Image source: Daily Sports Online

On April 5, Isao Takahata died. His is not a name familiar to most people. Even though he made films at the renowned Studio Ghibli, which has done more than any other studio to make anime (Japanese animation) respected and admired worldwide, he sort of flew under the radar. Hayao Miyazaki is more associated with Ghibli, and might even eclipse it in fame. This is fair given the quantity and quality of his filmography, but Takahata always seemed to get less credit than he deserved. Without Miyazaki, he would be considered a giant of the industry.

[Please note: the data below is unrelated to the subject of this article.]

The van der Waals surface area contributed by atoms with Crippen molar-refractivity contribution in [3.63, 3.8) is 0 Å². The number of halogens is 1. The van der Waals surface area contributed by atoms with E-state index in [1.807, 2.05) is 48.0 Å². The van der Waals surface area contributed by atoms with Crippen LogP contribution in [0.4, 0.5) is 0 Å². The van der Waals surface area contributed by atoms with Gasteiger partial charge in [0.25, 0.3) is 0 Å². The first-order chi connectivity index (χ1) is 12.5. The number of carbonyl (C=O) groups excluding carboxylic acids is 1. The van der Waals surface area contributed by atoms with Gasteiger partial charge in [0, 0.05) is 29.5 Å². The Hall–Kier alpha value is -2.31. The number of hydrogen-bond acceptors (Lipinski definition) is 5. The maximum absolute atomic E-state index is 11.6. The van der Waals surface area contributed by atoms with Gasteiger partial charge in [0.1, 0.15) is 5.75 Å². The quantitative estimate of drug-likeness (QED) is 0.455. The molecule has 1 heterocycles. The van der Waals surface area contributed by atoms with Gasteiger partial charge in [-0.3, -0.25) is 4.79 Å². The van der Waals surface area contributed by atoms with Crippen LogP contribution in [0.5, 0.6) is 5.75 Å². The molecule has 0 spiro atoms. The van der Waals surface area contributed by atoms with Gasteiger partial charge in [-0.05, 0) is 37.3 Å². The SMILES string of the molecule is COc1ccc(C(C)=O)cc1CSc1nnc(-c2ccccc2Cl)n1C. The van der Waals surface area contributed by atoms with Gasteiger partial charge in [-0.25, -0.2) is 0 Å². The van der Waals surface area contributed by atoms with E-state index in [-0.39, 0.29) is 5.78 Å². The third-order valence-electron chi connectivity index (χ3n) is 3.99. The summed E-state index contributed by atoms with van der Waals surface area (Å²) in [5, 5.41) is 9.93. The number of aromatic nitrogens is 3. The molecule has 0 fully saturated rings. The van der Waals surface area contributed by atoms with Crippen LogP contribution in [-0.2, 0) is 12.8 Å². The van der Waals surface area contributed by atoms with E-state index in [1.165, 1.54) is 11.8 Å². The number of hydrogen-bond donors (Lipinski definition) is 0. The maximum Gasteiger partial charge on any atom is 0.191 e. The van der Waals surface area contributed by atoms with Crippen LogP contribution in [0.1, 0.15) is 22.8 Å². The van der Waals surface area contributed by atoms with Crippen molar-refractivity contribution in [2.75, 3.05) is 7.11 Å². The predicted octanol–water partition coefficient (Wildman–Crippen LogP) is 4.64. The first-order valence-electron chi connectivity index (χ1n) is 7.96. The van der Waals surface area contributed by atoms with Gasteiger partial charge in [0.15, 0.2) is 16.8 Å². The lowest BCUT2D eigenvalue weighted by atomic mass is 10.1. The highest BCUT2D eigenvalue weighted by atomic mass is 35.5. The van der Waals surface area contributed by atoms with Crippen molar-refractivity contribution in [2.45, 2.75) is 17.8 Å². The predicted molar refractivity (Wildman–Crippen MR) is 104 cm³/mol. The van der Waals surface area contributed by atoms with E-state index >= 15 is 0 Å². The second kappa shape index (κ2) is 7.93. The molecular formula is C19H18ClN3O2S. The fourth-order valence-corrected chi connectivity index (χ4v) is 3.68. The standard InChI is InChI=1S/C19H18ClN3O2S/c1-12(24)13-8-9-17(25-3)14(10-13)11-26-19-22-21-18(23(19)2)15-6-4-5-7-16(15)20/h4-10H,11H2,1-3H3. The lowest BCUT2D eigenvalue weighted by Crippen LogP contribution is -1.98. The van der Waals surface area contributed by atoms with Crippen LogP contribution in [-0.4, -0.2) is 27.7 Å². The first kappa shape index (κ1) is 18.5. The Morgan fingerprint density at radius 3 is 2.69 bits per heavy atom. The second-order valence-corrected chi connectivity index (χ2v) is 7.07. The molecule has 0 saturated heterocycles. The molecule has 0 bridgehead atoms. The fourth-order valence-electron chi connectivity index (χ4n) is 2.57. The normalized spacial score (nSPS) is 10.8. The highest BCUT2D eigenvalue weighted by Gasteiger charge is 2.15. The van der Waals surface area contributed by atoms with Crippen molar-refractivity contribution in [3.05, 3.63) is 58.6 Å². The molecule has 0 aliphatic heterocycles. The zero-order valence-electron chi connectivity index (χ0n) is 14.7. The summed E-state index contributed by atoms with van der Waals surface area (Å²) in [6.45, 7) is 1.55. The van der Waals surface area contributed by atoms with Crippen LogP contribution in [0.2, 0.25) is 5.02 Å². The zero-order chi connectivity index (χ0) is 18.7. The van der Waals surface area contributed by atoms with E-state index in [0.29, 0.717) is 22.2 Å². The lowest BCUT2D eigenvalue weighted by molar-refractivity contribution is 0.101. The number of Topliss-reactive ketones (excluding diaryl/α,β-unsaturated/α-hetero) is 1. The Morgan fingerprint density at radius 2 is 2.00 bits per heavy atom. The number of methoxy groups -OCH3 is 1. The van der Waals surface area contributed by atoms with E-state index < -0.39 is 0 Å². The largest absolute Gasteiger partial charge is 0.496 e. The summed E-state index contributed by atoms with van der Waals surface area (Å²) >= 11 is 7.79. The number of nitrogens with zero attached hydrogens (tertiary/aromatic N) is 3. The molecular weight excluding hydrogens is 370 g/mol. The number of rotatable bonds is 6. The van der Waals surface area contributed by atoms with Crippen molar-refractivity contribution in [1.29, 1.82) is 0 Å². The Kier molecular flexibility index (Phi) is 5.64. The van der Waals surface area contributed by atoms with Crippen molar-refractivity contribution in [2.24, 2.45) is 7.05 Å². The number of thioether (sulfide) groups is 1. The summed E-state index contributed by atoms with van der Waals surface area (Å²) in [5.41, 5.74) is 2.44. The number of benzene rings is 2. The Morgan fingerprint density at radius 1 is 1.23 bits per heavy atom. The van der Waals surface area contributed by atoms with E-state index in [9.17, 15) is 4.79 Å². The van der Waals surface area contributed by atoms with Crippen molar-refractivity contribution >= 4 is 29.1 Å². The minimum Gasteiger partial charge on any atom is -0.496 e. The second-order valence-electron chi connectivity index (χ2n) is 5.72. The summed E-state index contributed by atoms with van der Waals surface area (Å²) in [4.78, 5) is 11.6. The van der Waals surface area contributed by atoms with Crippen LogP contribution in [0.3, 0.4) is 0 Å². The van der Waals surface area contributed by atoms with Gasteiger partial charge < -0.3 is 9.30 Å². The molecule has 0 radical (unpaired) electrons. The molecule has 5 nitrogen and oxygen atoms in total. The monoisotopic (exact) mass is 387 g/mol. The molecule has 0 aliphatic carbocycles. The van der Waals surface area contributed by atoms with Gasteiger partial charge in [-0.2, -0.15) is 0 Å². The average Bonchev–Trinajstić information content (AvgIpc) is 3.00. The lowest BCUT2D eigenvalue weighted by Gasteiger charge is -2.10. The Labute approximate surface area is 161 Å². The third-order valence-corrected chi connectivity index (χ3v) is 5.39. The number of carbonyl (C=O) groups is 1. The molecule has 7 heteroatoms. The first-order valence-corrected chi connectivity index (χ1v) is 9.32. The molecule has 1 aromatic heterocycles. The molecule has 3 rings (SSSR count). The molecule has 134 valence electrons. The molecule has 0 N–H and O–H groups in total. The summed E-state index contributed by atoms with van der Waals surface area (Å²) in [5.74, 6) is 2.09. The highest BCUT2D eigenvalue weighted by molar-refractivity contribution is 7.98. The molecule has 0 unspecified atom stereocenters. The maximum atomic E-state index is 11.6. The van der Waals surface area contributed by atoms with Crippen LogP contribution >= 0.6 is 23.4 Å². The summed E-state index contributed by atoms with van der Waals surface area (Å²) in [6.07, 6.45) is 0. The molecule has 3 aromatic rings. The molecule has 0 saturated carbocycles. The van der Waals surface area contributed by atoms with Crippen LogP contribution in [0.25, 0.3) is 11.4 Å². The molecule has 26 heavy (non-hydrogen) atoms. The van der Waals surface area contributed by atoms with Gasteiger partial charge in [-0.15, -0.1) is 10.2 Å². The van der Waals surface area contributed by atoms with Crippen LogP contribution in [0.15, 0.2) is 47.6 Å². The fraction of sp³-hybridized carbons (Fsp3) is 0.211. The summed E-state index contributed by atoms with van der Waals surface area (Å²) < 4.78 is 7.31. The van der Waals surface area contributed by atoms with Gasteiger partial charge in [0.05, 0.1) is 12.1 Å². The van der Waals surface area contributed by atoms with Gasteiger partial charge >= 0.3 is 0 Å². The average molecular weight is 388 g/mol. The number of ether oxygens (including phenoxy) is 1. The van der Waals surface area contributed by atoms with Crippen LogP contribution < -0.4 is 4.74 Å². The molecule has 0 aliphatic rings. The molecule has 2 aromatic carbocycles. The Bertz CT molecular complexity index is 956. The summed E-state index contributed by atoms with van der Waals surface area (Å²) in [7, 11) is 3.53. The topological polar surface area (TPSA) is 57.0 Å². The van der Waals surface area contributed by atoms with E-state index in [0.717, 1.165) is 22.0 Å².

Takahata’s career stretches all the way back to the early days of the anime industry, or at least the period when it was reconstructing itself from the shakeup of World War II. He got his start at Toei, Japan’s biggest studio and the creator of movies like Legend of the White Serpent and Journey to the West that provided Eastern rivals to Disney’s fairy tale stories. His first film, Horus: Prince of the Sun (1968), was groundbreaking for its time, with excellent animation, violent action sequences, and political subtext to lure in an older crowd. But it flopped financially, and Takahata went on to work in TV for the next decade. That being said, the shows he worked on then — Heidi, Girl of the Alps, 3000 Leagues in Search of Mother, and Anne of Green Gables — were very influential and beloved by both Japanese and European viewers of all ages.

Grave of the Fireflies

Image source: Naze-no Chibenkaku